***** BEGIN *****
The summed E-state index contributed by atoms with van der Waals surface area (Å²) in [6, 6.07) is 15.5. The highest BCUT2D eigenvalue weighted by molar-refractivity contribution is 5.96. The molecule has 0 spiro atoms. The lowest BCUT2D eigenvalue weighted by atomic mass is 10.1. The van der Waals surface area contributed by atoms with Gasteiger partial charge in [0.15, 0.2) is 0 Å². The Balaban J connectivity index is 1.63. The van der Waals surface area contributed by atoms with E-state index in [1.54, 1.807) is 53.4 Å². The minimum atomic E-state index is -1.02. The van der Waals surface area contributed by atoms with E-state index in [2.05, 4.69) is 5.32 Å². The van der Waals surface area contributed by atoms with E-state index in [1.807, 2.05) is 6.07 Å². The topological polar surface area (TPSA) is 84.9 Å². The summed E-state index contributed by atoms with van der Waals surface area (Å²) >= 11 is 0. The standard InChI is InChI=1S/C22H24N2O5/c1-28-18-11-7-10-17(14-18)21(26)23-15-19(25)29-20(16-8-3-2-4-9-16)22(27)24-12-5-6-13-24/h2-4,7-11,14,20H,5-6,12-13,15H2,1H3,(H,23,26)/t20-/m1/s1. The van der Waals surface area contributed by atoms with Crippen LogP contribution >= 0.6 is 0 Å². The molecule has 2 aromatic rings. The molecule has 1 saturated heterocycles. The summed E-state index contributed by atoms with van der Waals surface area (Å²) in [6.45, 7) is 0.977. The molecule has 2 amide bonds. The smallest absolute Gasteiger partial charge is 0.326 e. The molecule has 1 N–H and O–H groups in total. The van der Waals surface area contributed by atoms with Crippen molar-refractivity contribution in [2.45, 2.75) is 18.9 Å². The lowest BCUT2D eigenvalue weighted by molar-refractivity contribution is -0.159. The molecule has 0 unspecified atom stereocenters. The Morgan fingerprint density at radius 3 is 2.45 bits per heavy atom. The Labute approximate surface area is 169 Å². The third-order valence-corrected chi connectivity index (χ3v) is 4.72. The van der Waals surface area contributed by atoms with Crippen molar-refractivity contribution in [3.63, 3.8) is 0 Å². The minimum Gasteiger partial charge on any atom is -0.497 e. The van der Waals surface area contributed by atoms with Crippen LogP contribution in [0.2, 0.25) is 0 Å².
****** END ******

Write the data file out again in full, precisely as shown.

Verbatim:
The summed E-state index contributed by atoms with van der Waals surface area (Å²) in [6, 6.07) is 15.5. The highest BCUT2D eigenvalue weighted by molar-refractivity contribution is 5.96. The molecule has 0 spiro atoms. The lowest BCUT2D eigenvalue weighted by atomic mass is 10.1. The van der Waals surface area contributed by atoms with Gasteiger partial charge in [0.15, 0.2) is 0 Å². The Balaban J connectivity index is 1.63. The van der Waals surface area contributed by atoms with E-state index in [1.54, 1.807) is 53.4 Å². The minimum atomic E-state index is -1.02. The van der Waals surface area contributed by atoms with E-state index in [2.05, 4.69) is 5.32 Å². The van der Waals surface area contributed by atoms with E-state index in [1.807, 2.05) is 6.07 Å². The topological polar surface area (TPSA) is 84.9 Å². The summed E-state index contributed by atoms with van der Waals surface area (Å²) >= 11 is 0. The standard InChI is InChI=1S/C22H24N2O5/c1-28-18-11-7-10-17(14-18)21(26)23-15-19(25)29-20(16-8-3-2-4-9-16)22(27)24-12-5-6-13-24/h2-4,7-11,14,20H,5-6,12-13,15H2,1H3,(H,23,26)/t20-/m1/s1. The van der Waals surface area contributed by atoms with Crippen LogP contribution >= 0.6 is 0 Å². The molecule has 2 aromatic rings. The molecule has 1 saturated heterocycles. The summed E-state index contributed by atoms with van der Waals surface area (Å²) in [6.45, 7) is 0.977. The molecule has 2 amide bonds. The smallest absolute Gasteiger partial charge is 0.326 e. The molecule has 1 N–H and O–H groups in total. The van der Waals surface area contributed by atoms with Crippen molar-refractivity contribution in [2.45, 2.75) is 18.9 Å². The lowest BCUT2D eigenvalue weighted by molar-refractivity contribution is -0.159. The molecule has 0 unspecified atom stereocenters. The Morgan fingerprint density at radius 3 is 2.45 bits per heavy atom. The Labute approximate surface area is 169 Å². The third-order valence-corrected chi connectivity index (χ3v) is 4.72. The van der Waals surface area contributed by atoms with Crippen molar-refractivity contribution in [3.63, 3.8) is 0 Å². The minimum Gasteiger partial charge on any atom is -0.497 e. The van der Waals surface area contributed by atoms with Crippen LogP contribution in [0.2, 0.25) is 0 Å².